United States and British forces have launched massive aerial assaults on targets in Baghdad and
beyond in a major escalation of the war.
Bombs rained down on the Iraqi capital, as the US unleashed what it calls its "shock and awe" strategy.
Several hundred targets would be hit in the coming hours, the US Defence Department said.
The BBC's Paul Wood in Baghdad says the targets there included President Saddam Hussein's palaces.
Offices of the Foreign Ministry and the Deputy Prime Minister were also ablaze.
US Defence Secretary Donald Rumsfeld said the scale of the assault was intended to show the Iraqis that Saddam Hussein was finished.
"The [Iraqi] regime is starting to lose control of their country," he said.
Air strikes have also hit the city of Mosul in the north.
The BBC's John Simpson, reporting from the region, said the skyline was lit up many times.
Several explosions have also been reported in another northern city, Kirkuk, where American forces are trying to secure control of vast oilfields.
As the bombardment continued, Iraqi Defence Minister Sultan Hashim Ahmed told a news conference that "no force in the world" would conquer Iraq, the AFP news agency reports.
US-led ground forces have advanced
about 160 kilometres (100 miles) into Iraq, the chairman of the US joint chiefs of staff, General Richard Myers, told a news conference in Washington.
Coalition forces are also moving on Iraq's second city, Basra, according to the UK Ministry of Defence.
The advance on the city came after US Marines reached Iraq's only deep-water port at Umm Qasr in the south-east.
"Umm Qasr has been overwhelmed by the US Marines and now is in coalition hands," Admiral Sir Michael Boyce, chief
of the UK General Staff, told a news conference in London.
However, the BBC's Adam Mynott, who is with the troops on the ground, says that while coalition forces undoubtedly have the upper hand, they do not have total control of Umm Qasr.
The port in the south-east is seen as key for the importing of aid for the Iraqi civilian population.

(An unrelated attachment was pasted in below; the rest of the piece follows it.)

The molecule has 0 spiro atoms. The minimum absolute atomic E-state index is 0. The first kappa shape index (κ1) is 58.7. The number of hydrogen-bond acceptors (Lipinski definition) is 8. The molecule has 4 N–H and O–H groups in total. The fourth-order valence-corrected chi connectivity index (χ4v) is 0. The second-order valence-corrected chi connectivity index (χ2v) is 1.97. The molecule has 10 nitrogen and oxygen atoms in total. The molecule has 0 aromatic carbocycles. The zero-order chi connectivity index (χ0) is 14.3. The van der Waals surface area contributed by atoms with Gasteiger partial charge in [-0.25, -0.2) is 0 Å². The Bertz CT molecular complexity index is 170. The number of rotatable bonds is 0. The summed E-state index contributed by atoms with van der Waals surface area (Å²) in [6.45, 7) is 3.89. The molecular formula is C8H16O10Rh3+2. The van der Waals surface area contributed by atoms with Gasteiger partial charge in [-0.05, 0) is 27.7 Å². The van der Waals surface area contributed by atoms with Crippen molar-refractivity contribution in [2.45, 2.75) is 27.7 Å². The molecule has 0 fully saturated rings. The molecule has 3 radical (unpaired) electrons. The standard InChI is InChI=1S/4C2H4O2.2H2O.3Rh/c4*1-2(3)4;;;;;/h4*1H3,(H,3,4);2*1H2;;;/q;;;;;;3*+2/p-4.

The US 3rd Infantry Division has moved into the centre of Iraq, close to the city of Nasiriya - a key crossing point over the Euphrates river on the way to Baghdad.
The BBC's Gavin Hewitt says there have been some clashes between American forces and Iraqi forces followed by quite a strong American bombardment of the area around the city, he says.
In other reported advances, US defence officials said key airfields known as H2 and H3 in western Iraq were taken over by coalition forces.
The BBC's defence correspondent, Jonathan Marcus, says these are possible jumping-off points for a multi-pronged assault on Baghdad.
Earlier in the day, British troops took control of key oil installations on the nearby al-Faw peninsula after a brief firefight - an operation designed to prevent the release of oil into the Gulf by retreating Iraqi forces.
But Admiral Boyce said that elsewhere in Iraq seven oil wells had been set alight by Iraqi forces, down from an earlier estimate of 30.
In other developments:
- Turkey agrees to let US warplanes fly over its territory, but the Turkish Foreign Minister, Abdullah Gul, says they will send troops into northern Iraq, despite Washington's disapproval.
- Saddam Hussein decrees that any Iraqi who captures an enemy soldier will get a reward of about $32,000, Iraq's government-run news agency reports. The reward for killing an enemy soldier was put at about $16,000.
- Two US marines are killed in southern Iraq, hours after eight British and four American servicemen die in what is believed to be a helicopter accident
- Anti-war protests continue around the world, with at least two people - one of them a policeman - killed in clashes in the Yemeni capital, Sanaa
- Patriot missile defence systems shoot down more Iraq missiles heading for Kuwait following Thursday's attacks
- French President Jacques Chirac says he will not accept a US-British post-war administration of Iraq, adding that the UN is the only body which can be responsible for rebuilding the country.
US President George W Bush on Friday said the war was "making progress".
He added: "We will stay on task until we've achieved our objective, which is to rid Iraq of weapons of mass destruction and free the Iraqi
people so they can live in a society that is hopeful, democratic,
and at peace in its neighbourhood."
In official responses to the coalition attack, Iraqi ministers have issued defiant statements.
The Information Minister, Mohammed Saeed al-Sahhaf, told journalists that television pictures showing Iraqi troops surrendering were falsified.
He also said that Iraqi forces had shot down a coalition fighter jet. This has been denied by the American military.
Interior Minister Mahmoud Dhiab al-Ahmed described the US as a "superpower of villains", comparing President Bush to the 1920s American gangster, Al Capone.